Cummington is a farming and grazing town lying among the Green Mountains, in the northwestern part of Hampshire County, about 110 miles west of Boston. It is nearly central in a large area between the several railroad lines; the Hinsdale station on the Boston and Albany Railroad, about 15 miles distant, being the nearest. It is bounded on the north by Plainfield and Ashfield, east by Goshen, south by Chesterfield and Worthington, and west by Peru and Windsor. The area is nearly 23 square miles, the assessed land being 13,600 acres.
The geological formation is calciferous mica-schist and the Quebec group. Cummingtonite, a variety of hornblende, is found here in mica-slate; rhodonite, or manganese spar, in masses; and white pyrites and garnets. Parallel mountainous ridges run southeasterly through the town; and through the intervening valleys flow the Westfield River and parallel tributaries that enter it when it has taken a southward turn. Swift River comes down from the north and joins the Westfield River in the eastern part of the town, where is located the village and post-office called "Swift River," formerly "Babylon " post office. Near the centre of the town, on Westfield River, is Cummington village, and on the same river, at the extreme northwest, is West Cummington, where an iron bridge, 100 feet in length, spans the river. At these and other points are small mills. There are in the town, paper, wood-turning, grain and other mills, a tannery, and the usual mechanical shops of a rural community. The largest products at present are paper, and penholders and other articles turned from wood; the aggregate value of the manufactures in 1885 being $93,782. There are 3,972 acres of woodland, consisting of hemlock, beech , birch and maple.
Without large ponds, the scenery is romantic. The soil is generally a clayey loam, moist and well adapted for grazing. About the average stock is kept and the usual crops raised. The product of the farms, in 188S, was valued at $91,009. The population at the last census was 80S, of whom 244 were voters. The dwellings in 1870 were reported as 223, with 180 farms; in 1885 the returns give but 107 farms and 186 dwelling-houses. The young people abandon the hill farms, and the passing away of the aged owners leaves them to become a part of the wilderness again. The valuation in 1888 was $313,604, with a tax-rate of $17.80 on $1,000.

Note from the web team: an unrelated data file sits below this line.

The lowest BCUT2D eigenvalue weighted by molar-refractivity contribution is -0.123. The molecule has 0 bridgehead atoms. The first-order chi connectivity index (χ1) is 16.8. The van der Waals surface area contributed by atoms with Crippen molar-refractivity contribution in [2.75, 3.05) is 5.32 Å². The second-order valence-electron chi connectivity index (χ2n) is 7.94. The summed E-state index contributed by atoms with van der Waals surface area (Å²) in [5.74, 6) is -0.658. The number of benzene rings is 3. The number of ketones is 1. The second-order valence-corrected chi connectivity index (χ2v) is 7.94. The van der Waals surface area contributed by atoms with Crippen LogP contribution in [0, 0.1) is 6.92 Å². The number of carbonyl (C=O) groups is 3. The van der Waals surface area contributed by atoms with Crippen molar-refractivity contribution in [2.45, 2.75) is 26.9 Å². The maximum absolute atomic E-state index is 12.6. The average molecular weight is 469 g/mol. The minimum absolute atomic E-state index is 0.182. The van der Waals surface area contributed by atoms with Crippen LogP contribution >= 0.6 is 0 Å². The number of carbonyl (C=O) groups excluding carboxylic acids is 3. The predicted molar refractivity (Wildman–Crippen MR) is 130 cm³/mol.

The town has eight school buildings, valued at about $4,000. There is a town-hall, and a free public library of some 6,000 volumes. The nucleus of this library was presented by William Cullen Bryant, who was a native of the town.
Other eminent men, natives of the town, were Thomas Snell, D.D. (1774-1862), clergyman and historian; Luther Bradish, LL.D. (1783-1863), a lawyer of learning and eminence; and Henry Laurens Dawes (1816), United States senator.
The Baptists and Universalists each have a church here; and the Congregationalists have one at East and one at West Cummington.
This town was sold by the General Court to Colonel John Cummings in 1762. The first settler was a Mr. McIntire from Scotland, who moved into the place in 1770. Many of the early settlers came from Bridgewater and Abington; and among them was Dr. Peter Bryant, father of the poet Bryant.